People rally for comprehensive immigration reform, Friday, Nov. 7, 2014, outside of the White House in Washington. After the midterm elections immigration groups are pushing for executive action. (AP Photo/Jacquelyn Martin)
President Barack Obama speaks during a news conference in the East Room of the White House, on Wednesday, Nov. 5, 2014, in Washington. One day after sweeping Republican election gains, President Obama and incoming Senate Majority Leader Mitch McConnell pledged to try and turn divided government into a force for good rather than gridlock on Wednesday, yet warned of veto showdowns as well. Trade legislation loomed as one possibility for quick compromise, and immigration as an early irritant. (AP Photo/Evan Vucci)
President Barack Obama arrives to a news conference in the East Room of the White House, on Wednesday, Nov. 5, 2014, in Washington.One day after sweeping Republican election gains, President Obama and incoming Senate Majority Leader Mitch McConnell pledged to try and turn divided government into a force for good rather than gridlock on Wednesday, yet warned of veto showdowns as well. Trade legislation loomed as one possibility for quick compromise, and immigration as an early irritant. (AP Photo/Evan Vucci)
Anjali Gautam, of Bhutan, poses with her certificate of citizenship as her father, Shyam, snaps a picture during a Halloween-themed naturalization ceremony, Friday, Oct. 31, 2014, in Baltimore. U.S. Citizenship and Immigration Services welcomed 38 children, many of whom came dressed in Halloween costumes, from 18 countries. (AP Photo/Patrick Semansky)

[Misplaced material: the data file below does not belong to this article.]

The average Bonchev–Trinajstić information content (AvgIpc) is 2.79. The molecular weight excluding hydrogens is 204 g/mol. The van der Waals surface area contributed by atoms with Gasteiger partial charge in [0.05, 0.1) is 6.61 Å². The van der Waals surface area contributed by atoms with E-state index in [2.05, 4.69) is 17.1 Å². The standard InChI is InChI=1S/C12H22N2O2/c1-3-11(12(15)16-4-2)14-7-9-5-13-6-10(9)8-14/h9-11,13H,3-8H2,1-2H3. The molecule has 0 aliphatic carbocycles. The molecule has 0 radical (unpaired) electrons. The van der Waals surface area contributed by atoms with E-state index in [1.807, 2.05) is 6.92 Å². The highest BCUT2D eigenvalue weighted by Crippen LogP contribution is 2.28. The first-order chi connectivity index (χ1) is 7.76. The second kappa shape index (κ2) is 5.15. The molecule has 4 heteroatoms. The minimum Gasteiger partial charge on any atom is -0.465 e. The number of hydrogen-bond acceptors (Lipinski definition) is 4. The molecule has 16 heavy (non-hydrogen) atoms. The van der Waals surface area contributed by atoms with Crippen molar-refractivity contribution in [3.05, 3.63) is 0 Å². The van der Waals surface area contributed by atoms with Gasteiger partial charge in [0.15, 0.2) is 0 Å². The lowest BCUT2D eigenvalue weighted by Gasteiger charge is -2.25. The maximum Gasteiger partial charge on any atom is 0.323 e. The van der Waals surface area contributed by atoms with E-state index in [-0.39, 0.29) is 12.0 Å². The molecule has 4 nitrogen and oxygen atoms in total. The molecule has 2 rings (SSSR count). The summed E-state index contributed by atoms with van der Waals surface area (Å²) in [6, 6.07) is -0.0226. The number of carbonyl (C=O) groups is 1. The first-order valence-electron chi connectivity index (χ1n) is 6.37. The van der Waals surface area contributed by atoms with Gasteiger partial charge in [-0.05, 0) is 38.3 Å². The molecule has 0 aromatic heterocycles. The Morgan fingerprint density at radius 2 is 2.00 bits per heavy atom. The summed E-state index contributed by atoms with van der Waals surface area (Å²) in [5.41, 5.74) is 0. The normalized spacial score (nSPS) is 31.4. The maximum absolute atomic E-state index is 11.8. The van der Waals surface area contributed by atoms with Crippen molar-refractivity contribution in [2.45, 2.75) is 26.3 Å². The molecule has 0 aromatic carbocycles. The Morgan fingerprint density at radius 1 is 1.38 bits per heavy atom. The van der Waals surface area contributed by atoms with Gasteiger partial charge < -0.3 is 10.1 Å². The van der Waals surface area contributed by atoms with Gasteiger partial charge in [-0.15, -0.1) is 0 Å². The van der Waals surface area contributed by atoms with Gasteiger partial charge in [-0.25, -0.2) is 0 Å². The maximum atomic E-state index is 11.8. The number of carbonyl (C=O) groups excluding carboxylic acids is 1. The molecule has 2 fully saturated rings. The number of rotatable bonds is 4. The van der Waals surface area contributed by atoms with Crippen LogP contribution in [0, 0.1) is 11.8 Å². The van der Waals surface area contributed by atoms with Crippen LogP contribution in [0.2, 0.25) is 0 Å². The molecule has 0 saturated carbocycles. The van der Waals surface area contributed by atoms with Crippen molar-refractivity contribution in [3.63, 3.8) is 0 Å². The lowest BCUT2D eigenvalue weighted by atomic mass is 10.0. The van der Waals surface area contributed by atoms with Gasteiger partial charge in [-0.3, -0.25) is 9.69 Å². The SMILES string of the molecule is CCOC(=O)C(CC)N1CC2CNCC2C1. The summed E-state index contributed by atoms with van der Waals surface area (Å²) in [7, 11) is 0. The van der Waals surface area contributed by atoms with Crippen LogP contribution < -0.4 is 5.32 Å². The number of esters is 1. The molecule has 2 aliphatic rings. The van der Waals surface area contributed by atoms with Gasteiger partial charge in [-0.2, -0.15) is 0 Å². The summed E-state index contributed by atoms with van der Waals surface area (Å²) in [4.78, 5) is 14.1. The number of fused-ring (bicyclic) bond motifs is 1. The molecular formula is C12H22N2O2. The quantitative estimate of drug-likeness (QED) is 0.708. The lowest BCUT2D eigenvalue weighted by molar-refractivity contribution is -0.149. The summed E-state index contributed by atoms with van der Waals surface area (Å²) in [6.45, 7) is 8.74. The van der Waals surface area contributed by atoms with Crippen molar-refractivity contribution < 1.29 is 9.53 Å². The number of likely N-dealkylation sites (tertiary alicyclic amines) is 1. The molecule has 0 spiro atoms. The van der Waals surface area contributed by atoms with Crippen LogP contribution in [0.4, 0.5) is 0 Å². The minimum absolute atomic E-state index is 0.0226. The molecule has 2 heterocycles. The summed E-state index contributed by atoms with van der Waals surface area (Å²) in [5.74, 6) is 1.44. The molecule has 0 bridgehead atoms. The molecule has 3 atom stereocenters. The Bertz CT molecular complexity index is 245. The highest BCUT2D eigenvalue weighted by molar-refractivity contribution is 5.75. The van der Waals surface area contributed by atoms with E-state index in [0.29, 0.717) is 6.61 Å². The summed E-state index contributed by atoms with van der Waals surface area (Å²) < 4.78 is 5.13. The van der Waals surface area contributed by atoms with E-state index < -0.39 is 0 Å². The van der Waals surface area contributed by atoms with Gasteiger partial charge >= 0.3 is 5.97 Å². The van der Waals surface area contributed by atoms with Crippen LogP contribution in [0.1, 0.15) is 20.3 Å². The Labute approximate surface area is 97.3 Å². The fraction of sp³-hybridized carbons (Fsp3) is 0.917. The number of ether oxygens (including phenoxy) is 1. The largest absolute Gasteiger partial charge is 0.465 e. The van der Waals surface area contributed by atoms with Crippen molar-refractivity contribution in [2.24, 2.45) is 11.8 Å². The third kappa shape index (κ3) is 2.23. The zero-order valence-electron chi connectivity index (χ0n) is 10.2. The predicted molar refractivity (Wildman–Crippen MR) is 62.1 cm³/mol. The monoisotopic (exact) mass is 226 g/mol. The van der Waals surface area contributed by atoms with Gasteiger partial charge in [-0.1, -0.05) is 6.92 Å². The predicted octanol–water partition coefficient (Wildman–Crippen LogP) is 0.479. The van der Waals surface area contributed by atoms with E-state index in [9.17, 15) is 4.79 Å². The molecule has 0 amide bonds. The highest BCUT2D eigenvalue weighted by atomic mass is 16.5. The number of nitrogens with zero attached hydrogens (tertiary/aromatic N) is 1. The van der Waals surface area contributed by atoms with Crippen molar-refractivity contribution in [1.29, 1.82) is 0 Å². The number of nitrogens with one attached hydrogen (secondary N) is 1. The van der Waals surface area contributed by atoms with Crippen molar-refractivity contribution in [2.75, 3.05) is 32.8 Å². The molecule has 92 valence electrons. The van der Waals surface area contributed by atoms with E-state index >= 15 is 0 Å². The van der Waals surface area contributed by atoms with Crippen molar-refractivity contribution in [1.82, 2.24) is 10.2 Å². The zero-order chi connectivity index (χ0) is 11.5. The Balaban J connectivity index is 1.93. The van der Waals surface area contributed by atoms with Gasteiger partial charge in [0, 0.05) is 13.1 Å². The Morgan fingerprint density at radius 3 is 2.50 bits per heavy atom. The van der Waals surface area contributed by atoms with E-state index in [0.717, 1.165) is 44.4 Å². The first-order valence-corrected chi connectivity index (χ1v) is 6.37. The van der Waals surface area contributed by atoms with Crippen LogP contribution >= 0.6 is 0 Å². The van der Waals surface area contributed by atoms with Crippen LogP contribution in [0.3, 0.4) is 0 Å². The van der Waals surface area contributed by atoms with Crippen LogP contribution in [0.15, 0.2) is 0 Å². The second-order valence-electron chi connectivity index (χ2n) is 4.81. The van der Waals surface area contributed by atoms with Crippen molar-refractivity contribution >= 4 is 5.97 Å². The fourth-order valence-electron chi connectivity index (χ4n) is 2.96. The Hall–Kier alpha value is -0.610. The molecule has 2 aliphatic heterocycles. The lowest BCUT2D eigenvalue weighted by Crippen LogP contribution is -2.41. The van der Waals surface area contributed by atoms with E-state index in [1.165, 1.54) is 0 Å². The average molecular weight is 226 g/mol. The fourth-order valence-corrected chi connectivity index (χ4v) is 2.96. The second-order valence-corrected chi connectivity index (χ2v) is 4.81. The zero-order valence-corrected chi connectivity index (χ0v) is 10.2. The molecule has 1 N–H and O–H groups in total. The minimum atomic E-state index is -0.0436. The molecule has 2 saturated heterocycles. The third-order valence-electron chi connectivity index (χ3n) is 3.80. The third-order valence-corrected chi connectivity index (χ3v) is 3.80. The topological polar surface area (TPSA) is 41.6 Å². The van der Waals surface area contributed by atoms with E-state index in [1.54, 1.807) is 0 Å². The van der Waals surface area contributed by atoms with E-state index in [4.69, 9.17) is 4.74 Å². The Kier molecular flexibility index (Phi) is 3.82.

Yassin Elalamy, of Egypt, from left, Ezra Dessie, of Ethiopia, and Hilary Suarez, of the Dominican Republic, recite the pledge of allegiance during a Halloween-themed naturalization ceremony, Friday, Oct. 31, 2014, in Baltimore. U.S. Citizenship and Immigration Services welcomed 38 children, many of whom came dressed in Halloween costumes, from 18 countries. (AP Photo/Patrick Semansky)
U.S. President Barack Obama, right, speaks while meeting with bipartisan members of Congress including U.S. House Speaker John Boehner, a Republican from Ohio, in the Old Family Dining Room of the White House in Washington, D.C., U.S., on Friday, Nov. 7, 2014. Top Republicans met with President Obama today after warning him that changing U.S. immigration policy without involving Congress would invite 'big trouble' and make a future compromise impossible. Photographer: Dennis Brack/Pool via Bloomberg
U.S. President Barack Obama, right, speaks while meeting with bipartisan members of Congress including House Republican Whip Kevin McCarthy, a Republican from California, from left, House Minority Leader Nancy Pelosi, a Democrat from California, and U.S. House Speaker John Boehner, a Republican from Ohio, in the Old Family Dining Room of the White House in Washington, D.C., U.S., on Friday, Nov. 7, 2014. Top Republicans met with President Obama today after warning him that changing U.S. immigration policy without involving Congress would invite 'big trouble' and make a future compromise impossible. Photographer: Dennis Brack/Pool via Bloomberg
of
SEE ALL
BACK TO SLIDE
SHOW CAPTION +
HIDE CAPTION